From thermodynamics we know that a collection of atoms, at a temperature
T [0K], in thermodynamic equilibrium with its surrounding, is
distributed so that at each energy level there is on the average a certain
number of atoms.
The number of atoms (Ni) at specific energy level (Ei) is called Population Number.
The Boltzmann equation determines the relation between the population number of a specific energy level and the temperature:
Ni = Population Number = number of atoms per unit volume at certain energy level Ei.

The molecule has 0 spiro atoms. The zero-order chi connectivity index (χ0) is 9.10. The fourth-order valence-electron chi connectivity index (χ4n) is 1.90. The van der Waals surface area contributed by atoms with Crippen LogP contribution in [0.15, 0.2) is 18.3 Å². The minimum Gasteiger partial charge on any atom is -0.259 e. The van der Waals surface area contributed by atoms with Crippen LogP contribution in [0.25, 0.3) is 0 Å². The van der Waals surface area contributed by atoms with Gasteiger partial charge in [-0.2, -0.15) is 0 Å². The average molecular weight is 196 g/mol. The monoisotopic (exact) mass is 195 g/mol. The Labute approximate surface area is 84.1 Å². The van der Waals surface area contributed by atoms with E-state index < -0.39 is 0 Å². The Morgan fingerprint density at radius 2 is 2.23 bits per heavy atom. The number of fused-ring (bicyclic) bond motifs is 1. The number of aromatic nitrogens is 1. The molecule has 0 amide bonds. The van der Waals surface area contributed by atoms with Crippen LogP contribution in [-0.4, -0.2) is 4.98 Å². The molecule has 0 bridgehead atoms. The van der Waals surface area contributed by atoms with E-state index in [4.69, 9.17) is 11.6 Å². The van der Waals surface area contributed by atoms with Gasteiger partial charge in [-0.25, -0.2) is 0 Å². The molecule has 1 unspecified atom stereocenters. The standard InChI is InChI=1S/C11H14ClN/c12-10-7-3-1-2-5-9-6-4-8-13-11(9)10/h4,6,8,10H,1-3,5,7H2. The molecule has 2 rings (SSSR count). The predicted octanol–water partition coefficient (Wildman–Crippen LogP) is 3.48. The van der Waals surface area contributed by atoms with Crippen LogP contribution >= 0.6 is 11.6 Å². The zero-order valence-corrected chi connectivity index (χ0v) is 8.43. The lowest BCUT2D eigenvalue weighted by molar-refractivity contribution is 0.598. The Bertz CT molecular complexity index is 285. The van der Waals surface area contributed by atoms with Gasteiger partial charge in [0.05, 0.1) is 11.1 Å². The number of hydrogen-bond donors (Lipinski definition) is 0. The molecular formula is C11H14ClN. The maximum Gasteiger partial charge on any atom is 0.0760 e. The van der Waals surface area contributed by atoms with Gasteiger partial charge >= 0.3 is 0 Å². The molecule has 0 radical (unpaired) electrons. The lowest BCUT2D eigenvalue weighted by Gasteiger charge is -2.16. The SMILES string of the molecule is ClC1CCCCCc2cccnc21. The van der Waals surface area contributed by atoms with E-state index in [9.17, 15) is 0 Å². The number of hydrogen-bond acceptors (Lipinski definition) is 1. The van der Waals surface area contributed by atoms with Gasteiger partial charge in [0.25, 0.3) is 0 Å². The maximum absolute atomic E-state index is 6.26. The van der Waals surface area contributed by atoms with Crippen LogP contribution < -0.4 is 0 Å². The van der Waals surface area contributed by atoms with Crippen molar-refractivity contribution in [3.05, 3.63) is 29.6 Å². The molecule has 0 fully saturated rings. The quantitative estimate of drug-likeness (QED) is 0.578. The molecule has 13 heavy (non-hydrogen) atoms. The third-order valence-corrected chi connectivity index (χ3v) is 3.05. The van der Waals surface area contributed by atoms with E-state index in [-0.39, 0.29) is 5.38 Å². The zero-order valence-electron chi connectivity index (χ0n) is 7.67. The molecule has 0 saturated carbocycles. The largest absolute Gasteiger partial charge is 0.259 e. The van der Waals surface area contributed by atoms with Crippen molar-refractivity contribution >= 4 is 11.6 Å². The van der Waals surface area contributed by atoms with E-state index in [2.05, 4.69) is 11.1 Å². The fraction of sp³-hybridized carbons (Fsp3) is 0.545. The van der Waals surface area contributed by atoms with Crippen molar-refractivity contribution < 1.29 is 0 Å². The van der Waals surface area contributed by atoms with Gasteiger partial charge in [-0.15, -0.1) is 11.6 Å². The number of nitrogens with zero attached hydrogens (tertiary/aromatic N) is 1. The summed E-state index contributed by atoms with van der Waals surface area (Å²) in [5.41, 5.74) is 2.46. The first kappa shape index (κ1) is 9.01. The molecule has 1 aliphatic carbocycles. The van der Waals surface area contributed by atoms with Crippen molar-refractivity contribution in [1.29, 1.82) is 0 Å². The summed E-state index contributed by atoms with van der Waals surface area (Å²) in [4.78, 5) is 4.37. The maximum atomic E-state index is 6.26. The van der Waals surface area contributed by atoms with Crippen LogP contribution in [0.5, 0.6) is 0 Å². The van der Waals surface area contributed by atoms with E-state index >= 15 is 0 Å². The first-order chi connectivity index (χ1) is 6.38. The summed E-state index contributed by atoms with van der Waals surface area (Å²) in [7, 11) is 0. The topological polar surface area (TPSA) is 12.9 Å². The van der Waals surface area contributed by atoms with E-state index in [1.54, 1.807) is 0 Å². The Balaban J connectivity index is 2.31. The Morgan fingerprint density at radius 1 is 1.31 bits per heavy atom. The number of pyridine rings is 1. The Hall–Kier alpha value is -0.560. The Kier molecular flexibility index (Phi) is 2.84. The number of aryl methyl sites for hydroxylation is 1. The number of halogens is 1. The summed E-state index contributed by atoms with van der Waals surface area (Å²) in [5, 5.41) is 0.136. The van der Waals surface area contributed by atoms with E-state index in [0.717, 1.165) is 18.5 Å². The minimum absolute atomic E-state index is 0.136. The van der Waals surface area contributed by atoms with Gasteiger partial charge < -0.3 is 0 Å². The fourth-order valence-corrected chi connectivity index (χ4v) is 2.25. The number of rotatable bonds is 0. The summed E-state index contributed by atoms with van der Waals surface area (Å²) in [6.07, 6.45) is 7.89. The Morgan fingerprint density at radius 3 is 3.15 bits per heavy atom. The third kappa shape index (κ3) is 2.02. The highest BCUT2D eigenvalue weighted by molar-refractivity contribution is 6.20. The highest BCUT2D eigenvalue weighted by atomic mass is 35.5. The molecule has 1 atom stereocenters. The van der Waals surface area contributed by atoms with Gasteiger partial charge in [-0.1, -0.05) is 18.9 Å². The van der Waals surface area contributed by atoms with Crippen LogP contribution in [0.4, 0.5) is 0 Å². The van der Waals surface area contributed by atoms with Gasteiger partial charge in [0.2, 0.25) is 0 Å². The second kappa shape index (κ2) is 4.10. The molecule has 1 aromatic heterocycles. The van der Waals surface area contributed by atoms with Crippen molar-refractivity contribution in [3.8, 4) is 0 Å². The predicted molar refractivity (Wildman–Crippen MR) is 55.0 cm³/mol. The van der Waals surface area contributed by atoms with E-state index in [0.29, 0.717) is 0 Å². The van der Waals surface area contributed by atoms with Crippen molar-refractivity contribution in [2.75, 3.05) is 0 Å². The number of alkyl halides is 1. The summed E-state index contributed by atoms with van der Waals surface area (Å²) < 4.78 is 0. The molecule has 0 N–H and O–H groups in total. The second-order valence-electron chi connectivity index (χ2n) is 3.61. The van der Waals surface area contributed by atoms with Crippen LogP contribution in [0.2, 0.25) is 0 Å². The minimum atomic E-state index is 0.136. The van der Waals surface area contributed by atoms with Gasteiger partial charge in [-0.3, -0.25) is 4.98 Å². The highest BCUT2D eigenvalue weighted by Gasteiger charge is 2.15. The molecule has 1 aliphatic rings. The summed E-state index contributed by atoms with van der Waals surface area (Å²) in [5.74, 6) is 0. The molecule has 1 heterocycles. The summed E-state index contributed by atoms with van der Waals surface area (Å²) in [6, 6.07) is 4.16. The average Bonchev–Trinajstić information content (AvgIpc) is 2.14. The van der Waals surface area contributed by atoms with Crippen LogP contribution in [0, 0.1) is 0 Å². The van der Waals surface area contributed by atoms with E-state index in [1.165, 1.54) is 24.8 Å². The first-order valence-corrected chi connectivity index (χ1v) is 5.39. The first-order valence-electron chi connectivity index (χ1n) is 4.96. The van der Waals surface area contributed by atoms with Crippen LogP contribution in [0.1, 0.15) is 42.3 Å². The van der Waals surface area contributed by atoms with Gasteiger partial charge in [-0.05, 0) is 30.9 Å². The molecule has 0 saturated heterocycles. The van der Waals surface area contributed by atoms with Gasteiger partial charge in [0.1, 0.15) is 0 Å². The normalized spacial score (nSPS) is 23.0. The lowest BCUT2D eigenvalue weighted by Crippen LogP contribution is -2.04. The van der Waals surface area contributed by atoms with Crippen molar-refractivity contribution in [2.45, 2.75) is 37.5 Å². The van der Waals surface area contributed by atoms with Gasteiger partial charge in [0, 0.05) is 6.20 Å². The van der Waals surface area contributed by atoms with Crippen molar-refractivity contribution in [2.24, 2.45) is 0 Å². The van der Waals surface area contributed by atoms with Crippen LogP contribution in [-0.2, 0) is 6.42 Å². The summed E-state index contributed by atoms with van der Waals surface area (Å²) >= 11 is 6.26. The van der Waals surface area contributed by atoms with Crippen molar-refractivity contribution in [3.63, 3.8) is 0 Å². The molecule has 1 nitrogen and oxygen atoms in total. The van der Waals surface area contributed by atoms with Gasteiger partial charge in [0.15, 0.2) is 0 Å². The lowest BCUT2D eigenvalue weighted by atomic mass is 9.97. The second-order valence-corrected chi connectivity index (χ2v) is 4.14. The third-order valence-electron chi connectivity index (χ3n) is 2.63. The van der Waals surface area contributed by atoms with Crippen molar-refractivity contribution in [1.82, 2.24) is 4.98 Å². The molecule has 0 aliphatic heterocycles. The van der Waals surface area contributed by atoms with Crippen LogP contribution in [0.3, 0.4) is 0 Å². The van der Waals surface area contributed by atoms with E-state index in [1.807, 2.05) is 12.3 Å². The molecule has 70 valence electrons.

k = Boltzmann constant: k = 1.38*1023 [Joule/0K].
Ei = Energy of level i. We assume that Ei> Ei-1.
Const = proportionality constant. It is not important when we consider population of one level compared to the population of another level as we shall see shortly.
T = Temperature in degrees Kelvin [0K] (Absolute Temperature).
The Boltzmann equation shows the dependence of the population number (Ni) on the energy level (Ei) at a temperature T.
From this equation we see that:
2. The higher the energy level, the lower the population number.